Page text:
Why is unbleached all purpose flour best? In the long run, a sourdough starter and the resulting products made from it will have better flavour and texture with unbleached all purpose flour. I've used unbleached all purpose flour for a long time for my regular yeast bread, so much so that it's the flour I reach for all the time. Now I bake just about everything with unbleached all purpose flour. That said, if you only have regular, bleached all purpose on hand to start your starter, it should work fairly well, as well. It's thought that some of the wild yeast is removed by the bleaching process, but not all. It may take a little longer to get going.
Why do you suggest whole wheat or rye flour for the non-yeast starter recipe? Simply because it has more wild yeast on it and it will increase the likelihood of success if you start with more wild yeast.
This page is a work in progress, updated as I learn and start to bake with my new sourdough starter. If you're a beginner as well, I'd love to hear how you are making out! Likewise, if you are someone more experienced with sourdough, we welcome your advice :) Comments are open below.
Update #1: Sourdough Starter is well underway!
So my starter has been sitting on my counter now for 5 days. Each day since I started it, I've discarded 4 oz of the starter, then fed it with 4oz unbleached all purpose flour and 4 oz water. (I started with the yeast-added recipe. The non-yeast recipe will take longer). The starter is very bubbly and easily doubles after every feeding the last couple of days. It has a mild sour smell. I'll maybe feed it with a bit of whole wheat flour next time to see if I can get it more sour. After my Day 54 feeding, I'm going to leave it out on the counter for about 2 hours, then I'm going to put a lid on it and put it in the refrigerator for a few days (until it turns 1 week old), without feeding. I've named my starter "Jane Dough".
Update #2: My First Loaf of Sourdough Bread!
My first loaf of sourdough bread. Or what's left of it :) My husband went all ninja on it, and kept cutting slices off it. This was all that was left to photograph.
For my first attempt at a loaf of sourdough bread, I relied on this tried and trusted recipe from King Arthur Flour.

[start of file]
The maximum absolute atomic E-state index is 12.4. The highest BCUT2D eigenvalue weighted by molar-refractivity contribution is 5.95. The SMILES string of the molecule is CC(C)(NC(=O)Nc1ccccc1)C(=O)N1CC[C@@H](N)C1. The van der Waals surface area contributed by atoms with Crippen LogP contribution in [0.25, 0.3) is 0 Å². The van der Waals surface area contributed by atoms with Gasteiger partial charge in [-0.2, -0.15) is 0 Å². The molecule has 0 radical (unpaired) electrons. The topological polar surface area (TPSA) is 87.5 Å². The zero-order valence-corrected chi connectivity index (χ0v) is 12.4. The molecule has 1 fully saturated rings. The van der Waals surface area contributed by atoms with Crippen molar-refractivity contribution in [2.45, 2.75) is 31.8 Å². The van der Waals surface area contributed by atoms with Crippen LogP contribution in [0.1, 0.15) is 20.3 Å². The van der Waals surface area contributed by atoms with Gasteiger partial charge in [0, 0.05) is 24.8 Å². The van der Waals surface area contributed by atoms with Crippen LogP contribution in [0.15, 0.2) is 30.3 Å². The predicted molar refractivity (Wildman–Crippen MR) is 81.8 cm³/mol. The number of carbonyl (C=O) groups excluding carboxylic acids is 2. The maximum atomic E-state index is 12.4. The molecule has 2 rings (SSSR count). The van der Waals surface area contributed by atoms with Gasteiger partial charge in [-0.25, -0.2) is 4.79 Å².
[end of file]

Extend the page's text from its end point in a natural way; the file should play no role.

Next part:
I took my starter out of the fridge about 1:30 pm and fed it. Just before supper (about 5:30) I removed the 1 cup of fed started and prepared the dough. It rose at room temperature until about 10:00 pm, when it went into the fridge overnight.
The next morning (9 am), I prepared the final dough. I left it for about 6 hours, to about 3pm (a little longer than suggested in the recipe, but I thought it needed the bit extra to be sure it was nice an bubbly). I formed into two round loaves. The final rising was about 2 1/2 hours until it was nice and puffy. So about 5:30 pm, I baked them off with a roasting pan of water on the rack beneath my baking bread. I could hardly wait to cut into them (the smell was amazing :).
Conclusions: Delicious! And I was quite pleased with my first effort. This loaf had a lovely flavour and just the perfect amount of tang. And I think my sourdough starter performed pretty well for a young one. I expect the fermentation and rising times will shorten up a bit as I go along and my starter gets more mature. Start to finished bread was about 28 1/2 hours (or 1 day, 4 1/2 hours). It worked out nicely to have fresh, warm bread at suppertime!
Going forward: My scoring needs some serious work (too timid with the knife :). I'm planning to make this recipe again, but I thought I might try the Dutch oven cooking method for a crispier crust. Just for fun. I'll post an update when I try that.
If you try this recipe (or have tried another one that you loved), let me know about it in the comments below!